P_Q1 = log(patient number) for ≤ 1st Quartile otherwise P_Q1 = 0
P_Q2 = log(patient number) for > 1st Quartile ≤ median otherwise P_Q2 = 0
P_Q3 = log(patient number) for > median ≤ 3rd Quartile otherwise P_Q3 = 0
P_Q4 = log(patient number) for > 3rd Quartile otherwise P_Q4 = 0
Additional explanatory variables were included in models 2 and 3 in order to analyze effects of patient demographics, geographic location of practices (cantons) and distribution channel of prescription drugs. The structure of the three models is given in table table33.
Type of dispensing drugs ('prescription only', 'self-dispensation', 'mixed forms') and canton of practice location were treated as classification (i.e. categorical) variables. Cantons were included as nested effects within area of drug dispensation. Results of classified variables were interpreted as least-square means (LS-Means). The Bonferroni procedure was used to adjust for multiple comparisons and exponents of LS-Means were used for tables and graphs. Differences between slopes of quartiles of patient numbers were determined by testing the respective linear combinations of parameters. Residual analyses, performed to validate the statistical procedures, showed no evidence of assumption violations for the models used in the analysis and R-square values exceeded 0.9 for all models specified.
In order to quantify the effect of non-proportional relationships between patient numbers and total practice cost the slope estimate for patient number of model 1 was set to 1 and exponentials of predicted values of this procedure were used to compare cost expected in a setting of proportionality with observed cost. SAS 9.2 (SAS Institute Inc., Cary, NC, USA) and "Proc GLM" were used for all analyses, and the level of significance was set at 0.05 throughout the study.
The distribution of physicians across medical provider types, average treatment costs per patient and data on cantonal variability for 2003-2007 are shown in Table Table1.1. Treatment costs per patient varied markedly across cantons with the magnitude of variation ranging from a 1.6 fold variation for gynecology to a four-fold variation for non-invasive specialists. Average treatment cost per patient showed distinct regional patterns depending on provider type and dispensing channel of prescription drugs (Table (Table2).2). Areas with "Self dispensation" had the lowest treatment cost per patient for primary care, gynecology, pediatrics and for psychiatry, whereas "prescription only" areas had lowest cost for specialists with non-invasive and invasive activities.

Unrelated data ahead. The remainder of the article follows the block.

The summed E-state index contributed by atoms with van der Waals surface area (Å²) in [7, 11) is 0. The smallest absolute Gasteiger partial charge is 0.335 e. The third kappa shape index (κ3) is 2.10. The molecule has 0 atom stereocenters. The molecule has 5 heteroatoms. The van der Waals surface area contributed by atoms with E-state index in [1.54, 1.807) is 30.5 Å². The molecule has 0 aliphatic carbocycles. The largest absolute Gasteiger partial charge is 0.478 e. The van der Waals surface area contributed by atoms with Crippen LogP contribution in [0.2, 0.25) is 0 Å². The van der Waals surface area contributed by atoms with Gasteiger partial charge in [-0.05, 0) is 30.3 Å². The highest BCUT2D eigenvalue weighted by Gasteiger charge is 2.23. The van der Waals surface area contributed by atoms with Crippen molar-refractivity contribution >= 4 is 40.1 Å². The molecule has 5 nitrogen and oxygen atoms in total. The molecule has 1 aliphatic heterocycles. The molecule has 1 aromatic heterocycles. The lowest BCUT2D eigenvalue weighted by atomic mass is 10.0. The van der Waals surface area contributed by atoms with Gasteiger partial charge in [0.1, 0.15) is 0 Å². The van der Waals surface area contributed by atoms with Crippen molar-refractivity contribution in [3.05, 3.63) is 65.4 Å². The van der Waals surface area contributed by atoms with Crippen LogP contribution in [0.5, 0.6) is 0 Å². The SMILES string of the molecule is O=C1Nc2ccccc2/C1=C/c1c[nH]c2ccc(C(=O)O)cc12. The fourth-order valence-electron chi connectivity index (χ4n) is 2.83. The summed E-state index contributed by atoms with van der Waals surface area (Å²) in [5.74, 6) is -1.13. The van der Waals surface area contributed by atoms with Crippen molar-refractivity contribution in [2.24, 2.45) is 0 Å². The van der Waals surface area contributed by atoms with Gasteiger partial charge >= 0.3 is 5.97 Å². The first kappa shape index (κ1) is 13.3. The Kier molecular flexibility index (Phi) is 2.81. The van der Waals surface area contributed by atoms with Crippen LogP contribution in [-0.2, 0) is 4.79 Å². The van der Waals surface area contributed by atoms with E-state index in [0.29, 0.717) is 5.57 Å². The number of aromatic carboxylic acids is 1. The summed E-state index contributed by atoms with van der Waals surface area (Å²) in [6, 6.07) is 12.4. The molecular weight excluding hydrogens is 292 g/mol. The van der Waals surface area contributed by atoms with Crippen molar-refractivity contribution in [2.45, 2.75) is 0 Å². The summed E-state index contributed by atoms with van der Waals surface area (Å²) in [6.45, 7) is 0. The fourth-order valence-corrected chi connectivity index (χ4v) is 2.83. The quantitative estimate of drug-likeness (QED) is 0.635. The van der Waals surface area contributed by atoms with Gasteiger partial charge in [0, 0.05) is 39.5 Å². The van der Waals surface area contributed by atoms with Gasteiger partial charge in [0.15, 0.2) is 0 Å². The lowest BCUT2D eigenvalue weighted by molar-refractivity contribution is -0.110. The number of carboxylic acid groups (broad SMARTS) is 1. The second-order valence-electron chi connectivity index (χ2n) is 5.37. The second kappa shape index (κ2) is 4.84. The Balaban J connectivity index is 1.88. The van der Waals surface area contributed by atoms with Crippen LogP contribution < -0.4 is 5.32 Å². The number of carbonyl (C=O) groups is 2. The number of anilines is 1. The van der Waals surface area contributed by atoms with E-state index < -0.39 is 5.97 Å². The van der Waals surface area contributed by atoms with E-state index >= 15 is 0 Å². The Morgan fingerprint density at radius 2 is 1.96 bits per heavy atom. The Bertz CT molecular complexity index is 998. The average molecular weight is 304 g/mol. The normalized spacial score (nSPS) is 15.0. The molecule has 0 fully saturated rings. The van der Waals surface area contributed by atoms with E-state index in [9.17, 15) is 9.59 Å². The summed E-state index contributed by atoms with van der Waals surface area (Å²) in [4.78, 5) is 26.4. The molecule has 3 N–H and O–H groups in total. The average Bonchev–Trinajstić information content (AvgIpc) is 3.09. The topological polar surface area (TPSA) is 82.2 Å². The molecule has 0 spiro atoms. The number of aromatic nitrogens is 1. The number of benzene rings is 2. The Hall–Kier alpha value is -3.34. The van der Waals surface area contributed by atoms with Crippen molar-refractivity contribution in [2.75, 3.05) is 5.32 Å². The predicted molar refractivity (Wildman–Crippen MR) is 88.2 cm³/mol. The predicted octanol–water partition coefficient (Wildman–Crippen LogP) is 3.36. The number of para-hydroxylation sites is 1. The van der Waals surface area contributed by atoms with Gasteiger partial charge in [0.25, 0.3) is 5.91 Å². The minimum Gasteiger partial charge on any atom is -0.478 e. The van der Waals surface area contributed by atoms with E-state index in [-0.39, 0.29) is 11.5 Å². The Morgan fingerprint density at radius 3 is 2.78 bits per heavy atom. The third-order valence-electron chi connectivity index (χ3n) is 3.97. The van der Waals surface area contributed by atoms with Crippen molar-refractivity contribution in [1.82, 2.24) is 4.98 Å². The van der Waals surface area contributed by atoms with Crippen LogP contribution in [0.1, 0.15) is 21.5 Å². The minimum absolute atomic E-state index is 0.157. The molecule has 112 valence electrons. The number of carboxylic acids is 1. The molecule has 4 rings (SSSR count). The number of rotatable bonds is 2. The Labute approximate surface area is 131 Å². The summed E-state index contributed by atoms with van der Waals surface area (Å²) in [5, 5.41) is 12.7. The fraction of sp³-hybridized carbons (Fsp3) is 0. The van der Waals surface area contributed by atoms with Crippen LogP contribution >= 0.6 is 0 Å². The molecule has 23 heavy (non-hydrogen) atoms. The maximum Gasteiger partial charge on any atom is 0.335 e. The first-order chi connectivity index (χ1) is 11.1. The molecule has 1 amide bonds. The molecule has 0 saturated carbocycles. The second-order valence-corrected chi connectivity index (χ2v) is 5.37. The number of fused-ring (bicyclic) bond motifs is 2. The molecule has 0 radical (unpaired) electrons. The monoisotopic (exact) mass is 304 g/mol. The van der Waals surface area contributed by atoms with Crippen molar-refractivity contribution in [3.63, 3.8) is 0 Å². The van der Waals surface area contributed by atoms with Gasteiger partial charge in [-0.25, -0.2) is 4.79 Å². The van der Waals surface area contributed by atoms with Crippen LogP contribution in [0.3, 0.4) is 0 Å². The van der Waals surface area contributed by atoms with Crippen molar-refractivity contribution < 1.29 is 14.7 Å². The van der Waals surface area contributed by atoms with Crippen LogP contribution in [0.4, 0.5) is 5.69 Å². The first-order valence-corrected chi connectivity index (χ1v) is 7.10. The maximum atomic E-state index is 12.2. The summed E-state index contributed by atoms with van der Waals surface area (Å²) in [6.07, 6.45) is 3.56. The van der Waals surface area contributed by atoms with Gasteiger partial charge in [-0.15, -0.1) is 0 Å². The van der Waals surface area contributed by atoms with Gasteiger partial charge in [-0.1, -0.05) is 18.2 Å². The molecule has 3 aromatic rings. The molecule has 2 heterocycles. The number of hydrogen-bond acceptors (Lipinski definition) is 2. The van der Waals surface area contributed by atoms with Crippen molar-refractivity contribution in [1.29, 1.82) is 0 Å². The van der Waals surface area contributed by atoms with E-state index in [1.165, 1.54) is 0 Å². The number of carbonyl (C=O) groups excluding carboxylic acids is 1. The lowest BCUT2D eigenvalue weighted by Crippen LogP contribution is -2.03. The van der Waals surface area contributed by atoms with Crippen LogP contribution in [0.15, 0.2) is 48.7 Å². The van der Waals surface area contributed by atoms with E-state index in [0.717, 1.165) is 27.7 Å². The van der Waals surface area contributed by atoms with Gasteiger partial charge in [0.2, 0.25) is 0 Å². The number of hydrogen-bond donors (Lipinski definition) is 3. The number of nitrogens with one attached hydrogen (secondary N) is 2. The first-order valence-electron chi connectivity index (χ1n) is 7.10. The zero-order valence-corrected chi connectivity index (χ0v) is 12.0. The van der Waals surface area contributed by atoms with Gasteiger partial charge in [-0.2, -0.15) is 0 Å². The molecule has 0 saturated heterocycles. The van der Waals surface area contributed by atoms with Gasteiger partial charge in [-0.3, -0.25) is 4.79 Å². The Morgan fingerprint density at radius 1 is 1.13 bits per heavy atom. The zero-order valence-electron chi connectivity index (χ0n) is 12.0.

Notably, in areas with self dispensation, sales of medication accounted for 44% of total primary care practice revenues (sum of reimbursements for treatment and for medication). For specialists, the respective proportions ranged from 11% for psychiatrists to 24% for specialists performing non-invasive treatments. In areas with "prescription only" dispensing the proportion of revenues of directly dispensed medication of total practice revenues ranged from 0.2% in psychiatry to 6% in pediatrics.
Unadjusted and adjusted effect estimates of continuous explanatory variables on overall treatment costs at the physicians/practice level are shown in Table Table4.4. Irrespective of number of additional cofactors included in the models, slopes of supply curves (effect of patient numbers on total treatment cost at the practice level) significantly exceeded 1 for all medical provider types, implying that treatment costs per patient increase with higher practice size, i.e. larger practice lists. The effect was particularly strong for psychiatry with a slope estimate of 1.14 in the adjusted model. Furthermore, slope estimates of supply curves of model 1 and model 2 were very similar indicating only minor effects of variables related to patient demographics and practice location (table (table44).
The overall additional costs associated with these effects are substantial. The difference between the total sums of observed cost for all practices and the respective expected cost under the assumption of proportionality are: Primary care +61%, gynaecology +81%, pediatrics +50%, non-invasive specialists +63%, invasive specialists +49% and psychiatry +116%.